It is with the utmost pleasure that I introduce myself as Pezhman. I am forty seven years in age, who is a father to two children, as well as a grandfather to three lovely grandchildren. In the year 1975, together with my parents, we left for India from Iran. It was extremely difficult trying to learn three different languages. In the year 2001, together with my children, went to Norway. In order to integrate in the society, learning Norwegian was eminent. Since I was interested in continuing with my teaching career, I had to repeat my pedagogy. I had earlier obtained a MBA English (hon) and Pedagogy. To add to my achievements, I have qualifications in School Management and Norwegian Pedagogy. After a obtaining a university degree from NTNU, in school administration, I continued with teaching.
I am now a class contact teacher in the school system of Norway. Currently, I teach students who are adults between the ages of 21 to 65. This is at an institution known as Enhet for voksen opplaeing, which in English translates to ‘Unit for adult education’. There are 1000 students and 150 teachers, who are refugees. The subjects, which I teach are English, Norwegian and Social Science. All the students never attended school and this means that they follow a syllabi ranging from second to fourth. There are many challenges, which I encounter while working, but am able to cope. Most of the students find it difficult to learn Norwegian as they have not lived there, for long. Also, teaching English is another challenge, because the students do not have a common language. Besides, they have no background in education. It is often difficult for them to grasp two foreign languages at the same time. The reason is because of the different rules of grammar as well as it being new to them. The students are from Burma, Somalia, Brazil, Eritrea, Russia, Iraq and Afghanistan. According to the Norwegian laws, refugees in the city of Trondheim, have to spend 300 hours learning Norwegian.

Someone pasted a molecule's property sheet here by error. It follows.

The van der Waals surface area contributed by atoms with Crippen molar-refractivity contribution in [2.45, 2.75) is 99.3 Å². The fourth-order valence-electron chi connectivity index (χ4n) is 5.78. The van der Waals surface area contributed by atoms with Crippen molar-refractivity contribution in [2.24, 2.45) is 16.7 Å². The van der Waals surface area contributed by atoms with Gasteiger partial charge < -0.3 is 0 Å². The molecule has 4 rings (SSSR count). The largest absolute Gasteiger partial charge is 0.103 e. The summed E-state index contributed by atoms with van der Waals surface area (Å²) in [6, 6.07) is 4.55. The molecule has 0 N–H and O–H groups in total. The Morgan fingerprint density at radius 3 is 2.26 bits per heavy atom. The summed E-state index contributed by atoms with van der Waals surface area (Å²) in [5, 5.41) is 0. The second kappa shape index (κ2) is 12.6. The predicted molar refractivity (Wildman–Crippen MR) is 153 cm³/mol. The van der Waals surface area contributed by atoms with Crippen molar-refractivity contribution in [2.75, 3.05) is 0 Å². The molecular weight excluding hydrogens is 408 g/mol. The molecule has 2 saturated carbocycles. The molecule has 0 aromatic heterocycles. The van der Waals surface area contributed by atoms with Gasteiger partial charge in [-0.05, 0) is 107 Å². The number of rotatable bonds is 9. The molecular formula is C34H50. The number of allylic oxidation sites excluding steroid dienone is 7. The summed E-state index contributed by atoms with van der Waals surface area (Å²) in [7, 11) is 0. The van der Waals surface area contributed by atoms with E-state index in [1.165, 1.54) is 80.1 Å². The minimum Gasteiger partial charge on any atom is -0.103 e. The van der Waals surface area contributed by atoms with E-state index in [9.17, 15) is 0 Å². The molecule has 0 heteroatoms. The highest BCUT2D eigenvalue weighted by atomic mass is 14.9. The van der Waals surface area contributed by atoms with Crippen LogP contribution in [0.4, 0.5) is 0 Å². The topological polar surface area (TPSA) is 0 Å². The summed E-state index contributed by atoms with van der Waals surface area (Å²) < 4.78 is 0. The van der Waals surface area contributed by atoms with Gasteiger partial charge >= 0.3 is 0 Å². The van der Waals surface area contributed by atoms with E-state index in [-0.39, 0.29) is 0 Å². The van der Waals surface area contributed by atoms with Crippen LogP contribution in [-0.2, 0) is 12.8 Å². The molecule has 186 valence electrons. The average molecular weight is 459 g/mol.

Norway does not recognize some educational qualifications; this means that students have to spend seven years in secondary and primary education. Another challenge is that students, who are around forty years, are not motivated when learning languages, which are new. This is because they are not happy being supported, as they are used to supporting their own families. Also, it is often difficult for the students, since the books used are the same as those of the Norwegian students. Often, students finding it difficult to learn, as they are still traumatized by the experiences they suffered while at their home countries. Outcome assessment of my students is hindered, as there are no tools and guidelines for this task. My greatest source of joy comes from students, who show their gratitude because I helped them learn English. An example of such a scenario is when female students of Somali origin, thanked me as they were able to help their children with their homework. It was an achievement to them as they helped them write sentences and use Pronouns and Articles well. The students had never been in a classroom before they came to Norway. Even more, some of the students are now in college studying nursing.
The ‘MA young Learners Learning Ability’ through the York studies, will help me greatly in achieving success in my work. My students will also benefit as well, as I will have the skills and knowledge needed to teach them. My competence as an educational instructor will be increased if I obtain this opportunity. Indeed, I look forward to being accepted for this prestigious course at York.
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